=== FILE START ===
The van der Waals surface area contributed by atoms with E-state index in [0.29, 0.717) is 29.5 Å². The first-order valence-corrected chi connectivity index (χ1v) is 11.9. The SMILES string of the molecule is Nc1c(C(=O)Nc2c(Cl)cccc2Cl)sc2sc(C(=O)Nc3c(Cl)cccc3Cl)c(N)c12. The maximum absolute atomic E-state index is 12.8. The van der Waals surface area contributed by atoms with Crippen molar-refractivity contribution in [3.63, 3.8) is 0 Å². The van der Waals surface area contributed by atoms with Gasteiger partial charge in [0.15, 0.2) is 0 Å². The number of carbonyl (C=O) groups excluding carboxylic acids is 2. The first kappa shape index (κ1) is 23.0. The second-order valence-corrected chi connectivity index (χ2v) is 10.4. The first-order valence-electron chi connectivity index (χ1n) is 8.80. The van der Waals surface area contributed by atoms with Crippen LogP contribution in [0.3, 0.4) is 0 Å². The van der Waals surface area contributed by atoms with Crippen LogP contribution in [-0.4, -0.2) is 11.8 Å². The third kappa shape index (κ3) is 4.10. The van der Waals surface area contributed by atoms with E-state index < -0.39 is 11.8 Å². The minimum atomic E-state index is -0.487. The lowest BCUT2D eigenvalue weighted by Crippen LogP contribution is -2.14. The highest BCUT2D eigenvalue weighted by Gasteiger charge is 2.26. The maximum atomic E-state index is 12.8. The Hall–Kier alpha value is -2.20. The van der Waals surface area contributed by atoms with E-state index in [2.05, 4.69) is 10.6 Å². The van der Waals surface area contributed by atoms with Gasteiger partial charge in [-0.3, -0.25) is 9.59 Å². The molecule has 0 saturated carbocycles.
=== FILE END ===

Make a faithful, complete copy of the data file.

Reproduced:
The van der Waals surface area contributed by atoms with E-state index in [0.29, 0.717) is 29.5 Å². The first-order valence-corrected chi connectivity index (χ1v) is 11.9. The SMILES string of the molecule is Nc1c(C(=O)Nc2c(Cl)cccc2Cl)sc2sc(C(=O)Nc3c(Cl)cccc3Cl)c(N)c12. The maximum absolute atomic E-state index is 12.8. The van der Waals surface area contributed by atoms with Crippen molar-refractivity contribution in [3.63, 3.8) is 0 Å². The van der Waals surface area contributed by atoms with Gasteiger partial charge in [0.15, 0.2) is 0 Å². The number of carbonyl (C=O) groups excluding carboxylic acids is 2. The first kappa shape index (κ1) is 23.0. The second-order valence-corrected chi connectivity index (χ2v) is 10.4. The first-order valence-electron chi connectivity index (χ1n) is 8.80. The van der Waals surface area contributed by atoms with Crippen LogP contribution in [0.3, 0.4) is 0 Å². The van der Waals surface area contributed by atoms with Crippen LogP contribution in [-0.4, -0.2) is 11.8 Å². The third kappa shape index (κ3) is 4.10. The van der Waals surface area contributed by atoms with E-state index < -0.39 is 11.8 Å². The minimum atomic E-state index is -0.487. The lowest BCUT2D eigenvalue weighted by Crippen LogP contribution is -2.14. The highest BCUT2D eigenvalue weighted by Gasteiger charge is 2.26. The maximum atomic E-state index is 12.8. The Hall–Kier alpha value is -2.20. The van der Waals surface area contributed by atoms with E-state index in [2.05, 4.69) is 10.6 Å². The van der Waals surface area contributed by atoms with Gasteiger partial charge in [-0.3, -0.25) is 9.59 Å². The molecule has 0 saturated carbocycles.